Wouldn’t it be great if these chefs promoted healthier way of eating instead of basting everything with butter and free-poring olive oil over their food? Jamie Oliver has always been at the forefront of the “food revolution". Nobody can deny his passion and dedication. All that aside, his book Foods in Minutes was awarded the Worst Cook Book of 2011 by PCRM (Physicians Committee for Responsible Medicine). The meatball sandwich clocks up more fat than a Big Mac and has more than double the calories. Looking through his most recent book, Jamie’s 15-Minute Meals, it looks like Jamie has listened. In his latest collection of recipes he has scaled down the oil and other fats. He has also included nutritional info. It is a step forward. Will Nigella join him?

Today’s recipe was a surprise to me. Why? Both kids loved it! Yes, my daughter and son happily munched their way through these. My son even contemplated taking the one leftover burger to school for his lunch. These were his words:”I think I will have it for school, I don’t care if my friends think I am a freak!” It sure made me laugh!

beetroot-burgers

BEETROOT, RED LENTIL AND SEED BURGERS

ingredients
180g (1 cup) red lentils
2 cups water
2 medium beetroot, cooked
1 tsp vegan bouillon powder (I use Marigold)
150g (1 cup) seed mix (linseed, sesame, pumpkin and sunflower..)
3 Tbs gram flour

method
  1. In a medium saucepan combine the lentils and water, bring to a boil, cover and simmer gently for 15 mins, or till the lentils are soft and most of the water has evaporated, drain any remaining water. Sit aside to let the lentils cool down.
  2. Place the cooled lentils in a large mixing bowl.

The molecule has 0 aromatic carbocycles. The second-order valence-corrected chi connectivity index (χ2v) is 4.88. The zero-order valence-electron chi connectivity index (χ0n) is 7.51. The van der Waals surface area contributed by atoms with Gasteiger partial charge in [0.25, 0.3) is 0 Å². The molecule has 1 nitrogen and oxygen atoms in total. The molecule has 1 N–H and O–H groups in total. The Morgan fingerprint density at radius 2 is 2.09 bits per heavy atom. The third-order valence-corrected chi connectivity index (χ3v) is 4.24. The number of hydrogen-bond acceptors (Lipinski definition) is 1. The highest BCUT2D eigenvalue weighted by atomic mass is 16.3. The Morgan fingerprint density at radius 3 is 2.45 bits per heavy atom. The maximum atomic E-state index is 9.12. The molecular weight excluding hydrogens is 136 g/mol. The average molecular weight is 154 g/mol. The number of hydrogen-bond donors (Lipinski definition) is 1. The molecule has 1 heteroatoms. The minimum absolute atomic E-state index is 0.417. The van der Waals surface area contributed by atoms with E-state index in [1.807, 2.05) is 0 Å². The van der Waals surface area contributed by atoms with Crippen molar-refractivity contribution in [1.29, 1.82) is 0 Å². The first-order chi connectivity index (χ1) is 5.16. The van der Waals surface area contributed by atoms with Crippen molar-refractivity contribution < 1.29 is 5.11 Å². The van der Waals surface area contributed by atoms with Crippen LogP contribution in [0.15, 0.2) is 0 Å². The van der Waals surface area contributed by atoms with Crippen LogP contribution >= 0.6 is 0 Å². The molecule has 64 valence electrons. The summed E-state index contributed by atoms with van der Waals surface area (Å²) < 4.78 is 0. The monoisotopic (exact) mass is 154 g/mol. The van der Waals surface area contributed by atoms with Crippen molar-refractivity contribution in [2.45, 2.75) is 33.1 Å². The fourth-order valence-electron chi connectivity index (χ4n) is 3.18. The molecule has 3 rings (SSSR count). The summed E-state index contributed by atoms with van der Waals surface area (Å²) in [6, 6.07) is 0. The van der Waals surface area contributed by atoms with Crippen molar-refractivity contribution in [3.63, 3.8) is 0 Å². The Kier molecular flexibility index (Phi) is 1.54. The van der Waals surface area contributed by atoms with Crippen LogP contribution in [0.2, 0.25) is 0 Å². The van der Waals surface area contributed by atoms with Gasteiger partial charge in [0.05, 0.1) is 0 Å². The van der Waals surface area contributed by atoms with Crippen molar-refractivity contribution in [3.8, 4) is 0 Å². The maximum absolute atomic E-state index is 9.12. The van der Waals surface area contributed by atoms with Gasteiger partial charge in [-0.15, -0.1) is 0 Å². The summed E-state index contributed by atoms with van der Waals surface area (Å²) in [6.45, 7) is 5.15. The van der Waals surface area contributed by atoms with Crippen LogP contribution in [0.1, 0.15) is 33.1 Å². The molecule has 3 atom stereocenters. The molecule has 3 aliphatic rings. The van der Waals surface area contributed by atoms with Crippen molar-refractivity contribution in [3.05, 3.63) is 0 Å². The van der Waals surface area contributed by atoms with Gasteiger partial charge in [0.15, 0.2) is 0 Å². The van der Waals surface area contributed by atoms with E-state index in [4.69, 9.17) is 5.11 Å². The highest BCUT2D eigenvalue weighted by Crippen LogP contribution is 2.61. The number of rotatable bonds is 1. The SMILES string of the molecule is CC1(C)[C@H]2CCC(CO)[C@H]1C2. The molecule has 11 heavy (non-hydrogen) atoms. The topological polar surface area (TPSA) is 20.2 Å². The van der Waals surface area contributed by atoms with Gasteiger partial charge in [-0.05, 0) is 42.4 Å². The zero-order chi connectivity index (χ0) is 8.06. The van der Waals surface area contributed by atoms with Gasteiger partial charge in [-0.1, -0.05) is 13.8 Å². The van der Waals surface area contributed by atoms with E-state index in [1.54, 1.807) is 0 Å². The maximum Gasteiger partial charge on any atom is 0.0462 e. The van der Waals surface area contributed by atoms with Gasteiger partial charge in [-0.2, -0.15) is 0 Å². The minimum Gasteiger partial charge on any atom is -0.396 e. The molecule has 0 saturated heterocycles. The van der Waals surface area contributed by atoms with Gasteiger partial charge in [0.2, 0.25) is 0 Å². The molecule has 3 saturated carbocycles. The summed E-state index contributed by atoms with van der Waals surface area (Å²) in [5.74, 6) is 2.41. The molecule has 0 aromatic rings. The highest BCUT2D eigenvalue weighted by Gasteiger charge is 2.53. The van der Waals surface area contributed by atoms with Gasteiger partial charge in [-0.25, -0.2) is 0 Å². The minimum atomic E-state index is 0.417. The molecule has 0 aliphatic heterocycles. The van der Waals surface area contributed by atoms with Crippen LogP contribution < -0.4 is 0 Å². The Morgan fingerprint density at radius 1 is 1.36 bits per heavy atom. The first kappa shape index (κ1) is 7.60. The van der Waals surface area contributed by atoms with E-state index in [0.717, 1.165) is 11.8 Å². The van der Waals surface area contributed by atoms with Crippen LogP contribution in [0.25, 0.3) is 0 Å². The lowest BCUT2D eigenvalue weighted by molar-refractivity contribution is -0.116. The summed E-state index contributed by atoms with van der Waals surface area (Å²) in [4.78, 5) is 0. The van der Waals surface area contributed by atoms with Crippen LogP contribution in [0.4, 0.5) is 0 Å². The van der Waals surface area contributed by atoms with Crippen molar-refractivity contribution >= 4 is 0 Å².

3. Grate the beetroot and add to the lentils.
  4. Next add the rest of the ingredients.
  5. Line a baking tray (one that fits your fridge) with a grease proof. Make 8 burgers from the mixture, place them on the tray and chill for at least half an our.
  6. Bake at 180C for 20min, turn over and cook for further 10min.
  7. Serve in a burger bun or as I did with some mashed potatoes made with almond milk.

beetroot-burgers-2
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REDUCE WASTE/ ROOT VEGETABLE SOUP

REDUCE WASTE/ ROOT VEGETABLE SOUP

Apparently, here in the UK, we throw away 7.2 million tonnes of food and drink every year. For an average family with children this means £680 ending up in a compost bin. In my case this would mean some 5-6 weeks of food being wasted.

Jan Kees Vis, the global director for sustainable sourcing development at Unilever (what a mouthful!), says that food is “too cheap” resulting in too much food wasted. Food waste takes place mainly in restaurants and homes.

In Australia they have come up with the brilliant OzHarvest initiative. Shops, restaurants, hotels, delis and others donate surplus food to the needy. Check out the website :
http://www.ozharvest.org/index.asp Sound like a fantastic way to reduce waste!